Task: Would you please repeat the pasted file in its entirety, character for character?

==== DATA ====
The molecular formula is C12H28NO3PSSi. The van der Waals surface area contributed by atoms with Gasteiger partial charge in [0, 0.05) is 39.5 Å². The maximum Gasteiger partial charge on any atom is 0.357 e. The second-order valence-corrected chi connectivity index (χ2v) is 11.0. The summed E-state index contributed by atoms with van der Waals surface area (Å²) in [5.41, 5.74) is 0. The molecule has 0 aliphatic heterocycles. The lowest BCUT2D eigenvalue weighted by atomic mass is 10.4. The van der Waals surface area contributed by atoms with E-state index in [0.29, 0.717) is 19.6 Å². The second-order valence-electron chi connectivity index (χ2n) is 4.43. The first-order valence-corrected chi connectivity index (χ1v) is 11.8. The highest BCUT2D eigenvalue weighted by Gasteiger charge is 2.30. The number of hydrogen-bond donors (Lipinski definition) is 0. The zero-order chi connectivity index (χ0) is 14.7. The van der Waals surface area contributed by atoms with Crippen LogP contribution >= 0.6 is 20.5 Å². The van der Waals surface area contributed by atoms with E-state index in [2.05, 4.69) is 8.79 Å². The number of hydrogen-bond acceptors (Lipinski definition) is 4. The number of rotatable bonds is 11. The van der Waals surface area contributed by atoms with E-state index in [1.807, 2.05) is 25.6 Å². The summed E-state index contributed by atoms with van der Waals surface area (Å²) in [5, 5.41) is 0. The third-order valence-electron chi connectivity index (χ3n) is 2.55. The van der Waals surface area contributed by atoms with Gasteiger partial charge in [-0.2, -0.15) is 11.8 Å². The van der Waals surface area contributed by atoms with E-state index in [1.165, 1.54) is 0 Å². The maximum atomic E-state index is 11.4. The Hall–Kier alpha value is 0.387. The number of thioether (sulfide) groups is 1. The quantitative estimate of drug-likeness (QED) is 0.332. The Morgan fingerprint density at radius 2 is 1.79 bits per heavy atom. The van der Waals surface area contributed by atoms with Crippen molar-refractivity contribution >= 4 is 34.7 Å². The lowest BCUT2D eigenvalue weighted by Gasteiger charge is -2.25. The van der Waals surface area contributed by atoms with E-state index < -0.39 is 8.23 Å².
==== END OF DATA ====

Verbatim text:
The molecular formula is C12H28NO3PSSi. The van der Waals surface area contributed by atoms with Gasteiger partial charge in [0, 0.05) is 39.5 Å². The maximum Gasteiger partial charge on any atom is 0.357 e. The second-order valence-corrected chi connectivity index (χ2v) is 11.0. The summed E-state index contributed by atoms with van der Waals surface area (Å²) in [5.41, 5.74) is 0. The molecule has 0 aliphatic heterocycles. The lowest BCUT2D eigenvalue weighted by atomic mass is 10.4. The van der Waals surface area contributed by atoms with E-state index in [0.29, 0.717) is 19.6 Å². The second-order valence-electron chi connectivity index (χ2n) is 4.43. The first-order valence-corrected chi connectivity index (χ1v) is 11.8. The highest BCUT2D eigenvalue weighted by Gasteiger charge is 2.30. The number of hydrogen-bond donors (Lipinski definition) is 0. The zero-order chi connectivity index (χ0) is 14.7. The van der Waals surface area contributed by atoms with Crippen LogP contribution >= 0.6 is 20.5 Å². The van der Waals surface area contributed by atoms with E-state index in [2.05, 4.69) is 8.79 Å². The number of hydrogen-bond acceptors (Lipinski definition) is 4. The number of rotatable bonds is 11. The van der Waals surface area contributed by atoms with E-state index in [1.807, 2.05) is 25.6 Å². The summed E-state index contributed by atoms with van der Waals surface area (Å²) in [5, 5.41) is 0. The third-order valence-electron chi connectivity index (χ3n) is 2.55. The van der Waals surface area contributed by atoms with Gasteiger partial charge in [-0.2, -0.15) is 11.8 Å². The van der Waals surface area contributed by atoms with E-state index in [1.165, 1.54) is 0 Å². The maximum atomic E-state index is 11.4. The Hall–Kier alpha value is 0.387. The number of thioether (sulfide) groups is 1. The quantitative estimate of drug-likeness (QED) is 0.332. The Morgan fingerprint density at radius 2 is 1.79 bits per heavy atom. The van der Waals surface area contributed by atoms with Crippen molar-refractivity contribution >= 4 is 34.7 Å². The lowest BCUT2D eigenvalue weighted by Gasteiger charge is -2.25. The van der Waals surface area contributed by atoms with E-state index < -0.39 is 8.23 Å².